As a child, I remember reading a book about a snake that struggled severely with gluttony. Throughout the vividly colored pages, he ate apples and pears the same. His green lips wrapped around wildebeests and gazelles, sucking them into his bottomless guts. Alas, at the great conclusion, he ate himself. He started at his tail and, like a string of green spaghetti, he slurped the rest of himself in. Munched into nothingness.
The moral of the story was, ultimately, greed. As a kid, it was easier to keep the metaphors closer to their mothers. I could just think about how greedy that snake was and how happy I was to know he was a prisoner to the pages. Childhood’s weakness, and strength, has always been the blind faith we held in our tiny chests. Only when I was older would I understand that snake is very real. He is not colorful, nor is he confined to the pages of a children’s book.
Death, serpentine and starving, eats whatever he wants. Patient and coiled, he huddles into himself to keep his cold blood flowing while he lies in wait. Ghastly gobbler, he is one hell of a gourmand complete with a forked tongue and scales.
Dragging your belly over the years, the metaphor remains the same. Death you are nothing if not greedy.
I was recently in a craft store thinking about famished snakes and shopping for a new journal when you popped into my head. Somewhere between the scrapbooking stuff and sparkle glue, I thought of you. Something that I had perhaps forgotten, or maybe not yet felt, was how much crafts will always remind me of you. Underneath the bath of fluorescent lighting in the windowless craft store, I recalled a memory or two. Somewhere by aisle fourteen, with both feet planted on the LVT floors, I crawled across my brains to you.
Since there were a myriad of things you taught me, it’s hard to isolate the most important. Perhaps those types of things shouldn’t be isolated but, instead, taken as a complete set. Like an anthology of sorts. Either way, I wanted to highlight some of the things I learned from you.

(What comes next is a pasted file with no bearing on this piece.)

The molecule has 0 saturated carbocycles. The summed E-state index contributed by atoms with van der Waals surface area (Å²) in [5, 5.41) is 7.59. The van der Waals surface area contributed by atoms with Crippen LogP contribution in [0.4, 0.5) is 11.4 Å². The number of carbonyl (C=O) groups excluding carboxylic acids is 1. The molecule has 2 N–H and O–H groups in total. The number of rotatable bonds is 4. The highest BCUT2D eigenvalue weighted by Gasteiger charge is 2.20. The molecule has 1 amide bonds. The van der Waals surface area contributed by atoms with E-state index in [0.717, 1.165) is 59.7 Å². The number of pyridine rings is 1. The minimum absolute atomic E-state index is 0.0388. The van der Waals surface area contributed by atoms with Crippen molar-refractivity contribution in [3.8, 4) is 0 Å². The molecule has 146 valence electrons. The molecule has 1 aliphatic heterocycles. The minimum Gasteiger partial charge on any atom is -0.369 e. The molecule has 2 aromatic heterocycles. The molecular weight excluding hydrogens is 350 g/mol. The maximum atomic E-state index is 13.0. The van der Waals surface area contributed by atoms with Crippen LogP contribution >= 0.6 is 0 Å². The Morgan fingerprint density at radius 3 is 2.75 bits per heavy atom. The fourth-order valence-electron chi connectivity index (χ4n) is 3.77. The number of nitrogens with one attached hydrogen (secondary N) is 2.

You taught me to tie my shoes. For whatever reason, and it could have been a handful of them as I was not an easy child, I was having a hard time grasping how to tie my shoes. The bunny ears technique simplified nothing. Was it over, under, then over? Or, was it over, over, then under? I digress, it was you who finally got through to me. There was a patience inside of you that was from a world now extinct.
With that same patience, and a couple pots and pans, you taught me, my sisters, my aunts, and my cousins how to cook. A three quarters cup of instruction and a half tablespoon of salt went a long way. My sisters and I would spend hours together in that kitchen over the years and it’s in retrospect that I now know the beauty of those moments. You fostered magic for us to share in.
I did not have enough patience, or desire, to take up sewing but you did teach my cousins and sisters. During those hours of study, I elected to play outside in the Arizona soil. In the field next to your house I dug trenches and foxholes for my G.I. Joes. We carried out various missions, fighting the insurgents and protecting the liberties of those back home. There were good men lost in the field next to your house.
Everything I learned from you, however, is dwarfed by the crafts. Every summer, when we would go up to spend time with you, you would have an entire schedule set up for us with crafts as the milestones. With our young hands covered in paint, we splashed colors onto clay pots that later held plants in your front yard. Lead met heavy paper and I drew worlds from the right quadrant of my imagination. Under your supervision and instruction we would create. Through various mediums and methods you taught us the freedoms of creativity. The four of us in your sewing room, I can see it again. I can smell the dust and feel the ceiling fan.